After years of feasibility studies, lack of development funds, and escalating fuel costs across the energy spectrum, ocean energy is suddenly a very hot topic.
EPA flounders on the Clean Water rule, while producers tackle the real enemy-shortage.
The U.S. Environmental Protection Agency (EPA) says that a typical sport fisherman working the Great Lakes would pay $4.58 for the privilege of catching a single walleye/pike, but would gladly fork over $7.99 to land a trout, or as much as $11.19 for a salmon.
Sound fishy? Yet the EPA would rely heavily on these data, and other figures quite similar, to justify its proposed "Phase III" rule to regulate cooling water intake structures (CWIS) at small power plants and other similarly sized facilities, to preserve aquatic and marine life in the nation's lakes, rivers, streams, bays, and estuaries.
The idea is to estimate the dollar benefits of reducing fish mortality through impingement (being pinned against screens or other parts of a cooling water intake structure) or entrainment (being drawn into cooling water systems and subjected to thermal, physical or chemical stresses) at cooling water intake structures. So the EPA has done more than just measure losses to the commercial fish harvest. It seeks to measure the value of unharvested fish. It seeks to calibrate the dollar value of the pleasure from fishing for fun, or at least for knowing that we could if we wanted:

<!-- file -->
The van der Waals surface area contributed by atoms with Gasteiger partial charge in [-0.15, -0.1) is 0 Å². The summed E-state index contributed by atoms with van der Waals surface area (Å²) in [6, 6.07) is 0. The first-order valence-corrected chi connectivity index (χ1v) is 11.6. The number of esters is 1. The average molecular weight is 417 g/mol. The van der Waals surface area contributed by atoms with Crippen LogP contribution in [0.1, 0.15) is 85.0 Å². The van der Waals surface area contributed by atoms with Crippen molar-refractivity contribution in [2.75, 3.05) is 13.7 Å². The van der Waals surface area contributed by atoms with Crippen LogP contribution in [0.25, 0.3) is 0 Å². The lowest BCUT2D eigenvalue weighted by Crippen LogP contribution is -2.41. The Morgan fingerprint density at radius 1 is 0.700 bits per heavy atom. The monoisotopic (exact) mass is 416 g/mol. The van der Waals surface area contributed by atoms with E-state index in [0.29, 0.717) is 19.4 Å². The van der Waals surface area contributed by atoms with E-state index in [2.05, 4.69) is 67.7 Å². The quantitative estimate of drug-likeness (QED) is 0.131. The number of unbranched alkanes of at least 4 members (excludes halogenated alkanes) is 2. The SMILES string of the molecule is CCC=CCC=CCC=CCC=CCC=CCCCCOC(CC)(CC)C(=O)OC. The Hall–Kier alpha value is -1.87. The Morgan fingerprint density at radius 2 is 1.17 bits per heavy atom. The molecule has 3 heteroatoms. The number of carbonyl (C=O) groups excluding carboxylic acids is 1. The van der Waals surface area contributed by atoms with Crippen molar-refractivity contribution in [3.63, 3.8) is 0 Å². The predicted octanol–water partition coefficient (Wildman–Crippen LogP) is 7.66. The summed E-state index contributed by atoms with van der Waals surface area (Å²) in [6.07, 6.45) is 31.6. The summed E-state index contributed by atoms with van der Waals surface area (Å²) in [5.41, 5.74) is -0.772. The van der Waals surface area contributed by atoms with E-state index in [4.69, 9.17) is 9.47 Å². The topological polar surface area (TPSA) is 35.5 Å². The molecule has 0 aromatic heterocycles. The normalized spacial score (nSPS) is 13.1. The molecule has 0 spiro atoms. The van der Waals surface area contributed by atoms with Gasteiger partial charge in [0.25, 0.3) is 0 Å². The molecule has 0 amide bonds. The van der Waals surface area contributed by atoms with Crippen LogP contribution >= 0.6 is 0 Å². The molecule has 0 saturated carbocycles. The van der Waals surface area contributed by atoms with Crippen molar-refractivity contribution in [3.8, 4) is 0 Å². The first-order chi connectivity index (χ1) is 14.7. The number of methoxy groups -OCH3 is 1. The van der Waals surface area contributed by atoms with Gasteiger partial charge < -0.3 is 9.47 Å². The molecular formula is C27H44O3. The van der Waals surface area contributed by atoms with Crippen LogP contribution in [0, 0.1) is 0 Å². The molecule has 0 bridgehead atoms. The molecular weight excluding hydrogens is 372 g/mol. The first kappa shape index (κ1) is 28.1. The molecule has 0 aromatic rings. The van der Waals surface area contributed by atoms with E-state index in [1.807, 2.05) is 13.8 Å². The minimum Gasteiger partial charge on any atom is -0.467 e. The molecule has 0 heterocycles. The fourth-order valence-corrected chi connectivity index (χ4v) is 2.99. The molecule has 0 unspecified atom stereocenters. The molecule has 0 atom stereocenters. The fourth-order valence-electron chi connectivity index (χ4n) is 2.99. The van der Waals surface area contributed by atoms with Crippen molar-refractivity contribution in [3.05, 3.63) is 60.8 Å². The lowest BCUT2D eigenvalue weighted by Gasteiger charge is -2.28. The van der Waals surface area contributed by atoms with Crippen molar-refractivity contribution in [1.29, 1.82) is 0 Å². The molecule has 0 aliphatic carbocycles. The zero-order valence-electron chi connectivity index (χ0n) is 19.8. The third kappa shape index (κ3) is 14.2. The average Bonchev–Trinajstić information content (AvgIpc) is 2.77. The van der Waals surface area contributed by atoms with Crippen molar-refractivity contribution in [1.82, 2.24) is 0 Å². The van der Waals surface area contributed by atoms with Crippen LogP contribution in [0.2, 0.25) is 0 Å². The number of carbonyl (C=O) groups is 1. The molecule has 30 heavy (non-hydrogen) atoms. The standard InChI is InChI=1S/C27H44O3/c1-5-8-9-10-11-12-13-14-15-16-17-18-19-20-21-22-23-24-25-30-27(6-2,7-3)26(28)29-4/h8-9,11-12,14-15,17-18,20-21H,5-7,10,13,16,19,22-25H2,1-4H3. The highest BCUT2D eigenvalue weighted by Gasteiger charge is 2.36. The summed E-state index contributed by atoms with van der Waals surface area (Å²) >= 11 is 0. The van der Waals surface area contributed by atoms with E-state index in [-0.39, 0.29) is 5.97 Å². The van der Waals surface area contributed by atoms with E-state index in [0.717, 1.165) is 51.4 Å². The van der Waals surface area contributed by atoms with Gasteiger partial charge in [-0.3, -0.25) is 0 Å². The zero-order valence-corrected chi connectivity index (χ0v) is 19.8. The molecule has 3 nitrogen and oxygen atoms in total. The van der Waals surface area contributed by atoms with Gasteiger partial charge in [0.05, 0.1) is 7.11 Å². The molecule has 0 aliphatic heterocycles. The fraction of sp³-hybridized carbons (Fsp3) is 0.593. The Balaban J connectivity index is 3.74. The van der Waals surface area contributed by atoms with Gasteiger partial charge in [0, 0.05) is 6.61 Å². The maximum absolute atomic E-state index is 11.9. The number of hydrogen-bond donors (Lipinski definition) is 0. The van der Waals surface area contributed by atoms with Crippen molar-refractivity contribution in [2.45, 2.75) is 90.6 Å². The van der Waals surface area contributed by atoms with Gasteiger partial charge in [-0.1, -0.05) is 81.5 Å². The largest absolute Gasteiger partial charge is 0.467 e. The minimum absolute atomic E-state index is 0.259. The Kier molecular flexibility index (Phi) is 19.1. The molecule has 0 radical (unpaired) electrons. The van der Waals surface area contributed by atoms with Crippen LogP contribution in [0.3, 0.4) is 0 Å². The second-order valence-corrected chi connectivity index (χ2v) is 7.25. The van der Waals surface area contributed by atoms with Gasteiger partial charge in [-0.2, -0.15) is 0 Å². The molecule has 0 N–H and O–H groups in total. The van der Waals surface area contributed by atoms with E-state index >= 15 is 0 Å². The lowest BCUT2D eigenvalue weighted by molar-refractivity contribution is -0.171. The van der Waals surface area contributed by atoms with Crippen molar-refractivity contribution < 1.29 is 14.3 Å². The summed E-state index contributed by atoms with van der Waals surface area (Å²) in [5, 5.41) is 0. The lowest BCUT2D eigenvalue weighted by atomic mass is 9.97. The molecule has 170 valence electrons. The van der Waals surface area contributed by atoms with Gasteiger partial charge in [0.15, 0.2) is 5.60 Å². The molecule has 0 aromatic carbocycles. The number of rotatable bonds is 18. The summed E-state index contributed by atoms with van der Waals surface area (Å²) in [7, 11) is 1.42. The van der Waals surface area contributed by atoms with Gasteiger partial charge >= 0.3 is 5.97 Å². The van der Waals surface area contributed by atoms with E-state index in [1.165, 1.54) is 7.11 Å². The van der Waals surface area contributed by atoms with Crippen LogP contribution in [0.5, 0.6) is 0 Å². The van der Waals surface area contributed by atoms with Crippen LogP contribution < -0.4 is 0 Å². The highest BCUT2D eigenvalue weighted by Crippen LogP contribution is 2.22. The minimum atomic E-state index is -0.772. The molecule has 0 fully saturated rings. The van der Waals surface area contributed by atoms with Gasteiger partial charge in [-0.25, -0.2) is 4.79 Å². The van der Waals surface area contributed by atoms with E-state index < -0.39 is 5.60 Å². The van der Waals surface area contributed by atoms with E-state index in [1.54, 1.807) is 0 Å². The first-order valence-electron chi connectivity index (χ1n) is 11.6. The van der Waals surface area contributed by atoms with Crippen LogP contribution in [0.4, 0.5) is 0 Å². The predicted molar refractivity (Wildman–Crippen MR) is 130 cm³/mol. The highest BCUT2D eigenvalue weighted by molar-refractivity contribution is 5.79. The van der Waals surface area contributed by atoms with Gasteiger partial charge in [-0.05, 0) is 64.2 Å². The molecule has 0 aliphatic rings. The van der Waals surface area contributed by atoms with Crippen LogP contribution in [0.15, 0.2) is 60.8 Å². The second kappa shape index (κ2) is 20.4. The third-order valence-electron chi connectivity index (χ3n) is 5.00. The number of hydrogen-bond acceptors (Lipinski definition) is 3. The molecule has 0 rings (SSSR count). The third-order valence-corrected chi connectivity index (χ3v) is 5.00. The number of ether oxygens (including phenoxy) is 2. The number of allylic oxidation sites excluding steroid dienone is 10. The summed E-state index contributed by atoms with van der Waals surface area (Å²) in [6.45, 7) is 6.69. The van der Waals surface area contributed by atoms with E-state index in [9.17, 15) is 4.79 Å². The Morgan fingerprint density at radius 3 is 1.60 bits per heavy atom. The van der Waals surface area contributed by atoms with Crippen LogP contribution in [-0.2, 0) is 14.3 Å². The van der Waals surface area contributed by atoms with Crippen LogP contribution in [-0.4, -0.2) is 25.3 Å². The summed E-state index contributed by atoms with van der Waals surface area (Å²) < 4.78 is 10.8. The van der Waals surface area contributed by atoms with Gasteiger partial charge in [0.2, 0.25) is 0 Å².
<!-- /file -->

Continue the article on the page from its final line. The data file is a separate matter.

"Society may value both landed and unlanded fish for reasons unrelated to their use value. Such non-use values include the value that people may hold simply for knowing these fish exist. While non-use values are difficult to quantify, EPA believes it is important to consider such value."
In fact, if you don't count this "non-use" value for all those walleye, trout, and salmon that got away, then the costs of complying with the Phase III rule just plain overrule the meager commercial benefits.
And so in early spring, after the deadline had passed for the general public to submit comments on the proposed rule, the EPA sought authority from the Office of Management and Budget to go on a fishing expedition to collect more evidence to bolster its theory. As the agency said, it would begin conducting as many as a dozen focus groups to "better understand the public's perceptions of fishery resources." ()
When it comes back with new results, the EPA may well attempt to build a new cost-benefit case for its proposed rule. So stay tuned.
All the same, this piquant debate over the economic justifications for environmental protection should not obscure the fact that water usage by power plants deserves close examination on its own merits, for many other reasons firmly rooted in dollars and sense.
California's drought of 1987-1992 illustrates the severe limitations of that state's water supply, whether for power-plant cooling or otherwise. According to the California Energy Commission, the economic, environmental, and social consequences from the drought echoed throughout the state, affecting every aspect of life-from agricultural production to recreational fishing. For example, the San Joaquin Valley experienced water shortages of 390,000 acre-feet, leaving 166,000 acres of agricultural land idle. The overall economic repercussions totaled $179 million in lost revenue.